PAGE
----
At a board meeting last week, the Troy Community Land Bank, a city-affiliated nonprofit, approved an agreement that would allow the demolition of several properties in the North Central neighborhood, including a decrepit, three-story brick building long cordoned off by public works department barricades.
Under what was described as a “codevelopment agreement” between the city and the land bank, the city, through a contractor, will demolish four properties the land bank owns or will soon own, including 69 Rensselaer St., which the land bank’s previous director, Joe Fama, once said was “spitting bricks.”
“Bricks are falling out of this building,” Fama said at the land bank’s February 2017 board meeting. Children en route to nearby School 2 “have to walk in the street” when they pass the vacant structure, Fama said.
“That building is a detriment to an entire neighborhood,” city councilman Mark McGrath, who had asked the land bank to possibly intervene, told The Alt.
Christine Nealon, director of the Troy Rehabilitation and Improvement Program, a nonprofit that controls a large number of rental units in the area, echoed McGrath’s sentiment. “We are happy some resolution will come to this so the community can begin to imagine what will take its place,” she said in an email.
The land bank will reimburse the city for the demolition of 69 Rensselaer and 3235 Seventh Ave. The city will pay for the demolition of 879 and 881 River St., both of which are part of the land bank’s plan for the transit-oriented redevelopment of four contiguous parcels. (That plan, incidentally, has hit a snag: The lone privately owned parcel in the mix, 871 River, is entangled in a bankruptcy proceeding that has forestalled a looming tax foreclosure. The land bank often bids on city-owned properties.)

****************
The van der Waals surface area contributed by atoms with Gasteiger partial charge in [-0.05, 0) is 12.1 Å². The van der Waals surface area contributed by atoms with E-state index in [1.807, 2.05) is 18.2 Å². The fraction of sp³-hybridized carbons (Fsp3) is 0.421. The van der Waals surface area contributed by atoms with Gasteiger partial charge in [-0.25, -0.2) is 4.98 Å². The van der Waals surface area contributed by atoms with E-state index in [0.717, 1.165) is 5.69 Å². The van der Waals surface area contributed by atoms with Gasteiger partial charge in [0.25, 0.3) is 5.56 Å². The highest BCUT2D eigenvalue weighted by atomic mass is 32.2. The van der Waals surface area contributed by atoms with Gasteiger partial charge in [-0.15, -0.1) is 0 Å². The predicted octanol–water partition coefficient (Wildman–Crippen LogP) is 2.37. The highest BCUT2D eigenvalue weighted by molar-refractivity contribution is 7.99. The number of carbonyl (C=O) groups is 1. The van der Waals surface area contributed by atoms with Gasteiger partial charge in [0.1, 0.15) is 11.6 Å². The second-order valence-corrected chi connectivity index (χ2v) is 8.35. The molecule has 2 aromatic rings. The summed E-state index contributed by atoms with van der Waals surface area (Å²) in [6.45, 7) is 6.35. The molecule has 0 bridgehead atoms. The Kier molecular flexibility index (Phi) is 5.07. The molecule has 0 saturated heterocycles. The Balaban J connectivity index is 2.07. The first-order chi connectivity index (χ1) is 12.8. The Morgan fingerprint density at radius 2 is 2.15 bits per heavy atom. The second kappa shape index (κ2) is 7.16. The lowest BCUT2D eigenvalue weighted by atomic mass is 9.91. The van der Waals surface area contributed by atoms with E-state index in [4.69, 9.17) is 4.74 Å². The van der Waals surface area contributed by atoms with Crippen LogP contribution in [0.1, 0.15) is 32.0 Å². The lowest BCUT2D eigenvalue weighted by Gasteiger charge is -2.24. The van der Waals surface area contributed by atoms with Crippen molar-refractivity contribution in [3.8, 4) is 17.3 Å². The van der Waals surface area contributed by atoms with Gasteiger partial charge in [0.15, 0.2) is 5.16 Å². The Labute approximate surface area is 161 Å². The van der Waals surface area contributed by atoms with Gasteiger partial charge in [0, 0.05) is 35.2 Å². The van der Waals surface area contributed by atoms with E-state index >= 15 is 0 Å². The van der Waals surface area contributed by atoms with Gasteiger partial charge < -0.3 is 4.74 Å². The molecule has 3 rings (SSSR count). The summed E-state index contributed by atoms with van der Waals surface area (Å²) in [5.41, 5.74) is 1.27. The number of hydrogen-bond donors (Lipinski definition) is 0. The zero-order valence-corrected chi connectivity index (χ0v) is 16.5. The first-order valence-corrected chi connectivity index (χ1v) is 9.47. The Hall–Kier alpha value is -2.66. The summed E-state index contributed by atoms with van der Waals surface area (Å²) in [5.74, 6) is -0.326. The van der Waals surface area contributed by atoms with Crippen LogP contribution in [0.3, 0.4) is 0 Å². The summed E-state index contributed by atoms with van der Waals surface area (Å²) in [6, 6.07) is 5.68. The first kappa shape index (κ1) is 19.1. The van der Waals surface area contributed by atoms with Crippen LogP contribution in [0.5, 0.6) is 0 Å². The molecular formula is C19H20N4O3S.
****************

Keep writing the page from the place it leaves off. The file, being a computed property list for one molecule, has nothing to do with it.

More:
The land bank sometimes relies on the city to handle demolitions because the latter can obtain more favorable prices by buying in bulk. On average, the land bank has paid between $22,000 and $35,000 per demolition, which is “really low,” Chris Brown, the nonprofit’s director of operations, said at last week’s meeting.
Notwithstanding this apparent win-win arrangement, the relationship between the city and the land bank—which exists to encourage the redevelopment of properties that might otherwise languish, dragging down home values—does not appear to be frictionless. For one, it’s unclear how quickly the demolitions will take place, a topic discussed by the land bank board last week.
The codevelopment agreement is partly intended “to tighten up on the city reporting to us,” the land bank’s attorney, Catherine Hedgeman, explained, “and getting the work done on time and [getting] the financial receipts and the project synopsis to us so that we can report to Enterprise [Community Partners],” which oversees the land bank’s use of state funds.
The land bank’s current director, Tony Tozzi, said his impression was that the city wanted to “move pretty quickly” on the demolitions, but the board nevertheless discussed the possibility of delays. Further deterioration of the properties, in the meantime, could lead to an emergency declaration, which, in turn, might mean a heftier demolition price tag.
The city council will need to approve the new agreement at its July 12 meeting before the demolitions go out to bid, a mayoral spokesman told The Alt.
This story has been updated with a response from the mayor’s office.